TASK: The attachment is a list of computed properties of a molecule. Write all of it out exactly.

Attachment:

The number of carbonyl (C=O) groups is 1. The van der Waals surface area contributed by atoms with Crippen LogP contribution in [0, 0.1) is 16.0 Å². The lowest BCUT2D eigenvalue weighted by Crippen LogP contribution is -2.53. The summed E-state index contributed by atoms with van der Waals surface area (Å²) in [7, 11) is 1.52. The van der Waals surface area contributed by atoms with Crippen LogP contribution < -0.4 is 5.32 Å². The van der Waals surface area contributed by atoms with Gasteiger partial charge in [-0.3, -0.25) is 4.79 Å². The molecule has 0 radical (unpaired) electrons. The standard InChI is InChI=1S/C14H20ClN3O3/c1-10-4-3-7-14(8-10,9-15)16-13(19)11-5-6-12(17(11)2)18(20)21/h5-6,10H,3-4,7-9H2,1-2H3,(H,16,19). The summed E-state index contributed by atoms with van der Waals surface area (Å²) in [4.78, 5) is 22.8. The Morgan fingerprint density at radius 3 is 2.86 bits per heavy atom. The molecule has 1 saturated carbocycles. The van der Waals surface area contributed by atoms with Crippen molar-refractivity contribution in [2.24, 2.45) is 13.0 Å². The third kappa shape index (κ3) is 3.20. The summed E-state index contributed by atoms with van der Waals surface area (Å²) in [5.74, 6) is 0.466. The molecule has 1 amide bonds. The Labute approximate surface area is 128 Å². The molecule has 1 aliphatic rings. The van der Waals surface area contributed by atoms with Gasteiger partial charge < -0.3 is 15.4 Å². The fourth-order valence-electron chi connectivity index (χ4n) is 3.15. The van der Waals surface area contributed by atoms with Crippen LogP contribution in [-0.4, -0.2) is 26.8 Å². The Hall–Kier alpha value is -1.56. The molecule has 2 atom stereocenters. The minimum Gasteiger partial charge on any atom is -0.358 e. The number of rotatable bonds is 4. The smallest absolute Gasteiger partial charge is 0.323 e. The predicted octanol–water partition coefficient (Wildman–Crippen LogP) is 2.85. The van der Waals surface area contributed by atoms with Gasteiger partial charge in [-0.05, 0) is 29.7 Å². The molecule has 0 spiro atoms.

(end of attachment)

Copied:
The number of carbonyl (C=O) groups is 1. The van der Waals surface area contributed by atoms with Crippen LogP contribution in [0, 0.1) is 16.0 Å². The lowest BCUT2D eigenvalue weighted by Crippen LogP contribution is -2.53. The summed E-state index contributed by atoms with van der Waals surface area (Å²) in [7, 11) is 1.52. The van der Waals surface area contributed by atoms with Crippen LogP contribution < -0.4 is 5.32 Å². The van der Waals surface area contributed by atoms with Gasteiger partial charge in [-0.3, -0.25) is 4.79 Å². The molecule has 0 radical (unpaired) electrons. The standard InChI is InChI=1S/C14H20ClN3O3/c1-10-4-3-7-14(8-10,9-15)16-13(19)11-5-6-12(17(11)2)18(20)21/h5-6,10H,3-4,7-9H2,1-2H3,(H,16,19). The summed E-state index contributed by atoms with van der Waals surface area (Å²) in [4.78, 5) is 22.8. The Morgan fingerprint density at radius 3 is 2.86 bits per heavy atom. The molecule has 1 saturated carbocycles. The van der Waals surface area contributed by atoms with Crippen molar-refractivity contribution in [2.24, 2.45) is 13.0 Å². The third kappa shape index (κ3) is 3.20. The summed E-state index contributed by atoms with van der Waals surface area (Å²) in [5.74, 6) is 0.466. The molecule has 1 amide bonds. The Labute approximate surface area is 128 Å². The molecule has 1 aliphatic rings. The van der Waals surface area contributed by atoms with Gasteiger partial charge < -0.3 is 15.4 Å². The fourth-order valence-electron chi connectivity index (χ4n) is 3.15. The van der Waals surface area contributed by atoms with Crippen LogP contribution in [-0.4, -0.2) is 26.8 Å². The Hall–Kier alpha value is -1.56. The molecule has 2 atom stereocenters. The minimum Gasteiger partial charge on any atom is -0.358 e. The number of rotatable bonds is 4. The smallest absolute Gasteiger partial charge is 0.323 e. The predicted octanol–water partition coefficient (Wildman–Crippen LogP) is 2.85. The van der Waals surface area contributed by atoms with Gasteiger partial charge in [-0.05, 0) is 29.7 Å². The molecule has 0 spiro atoms.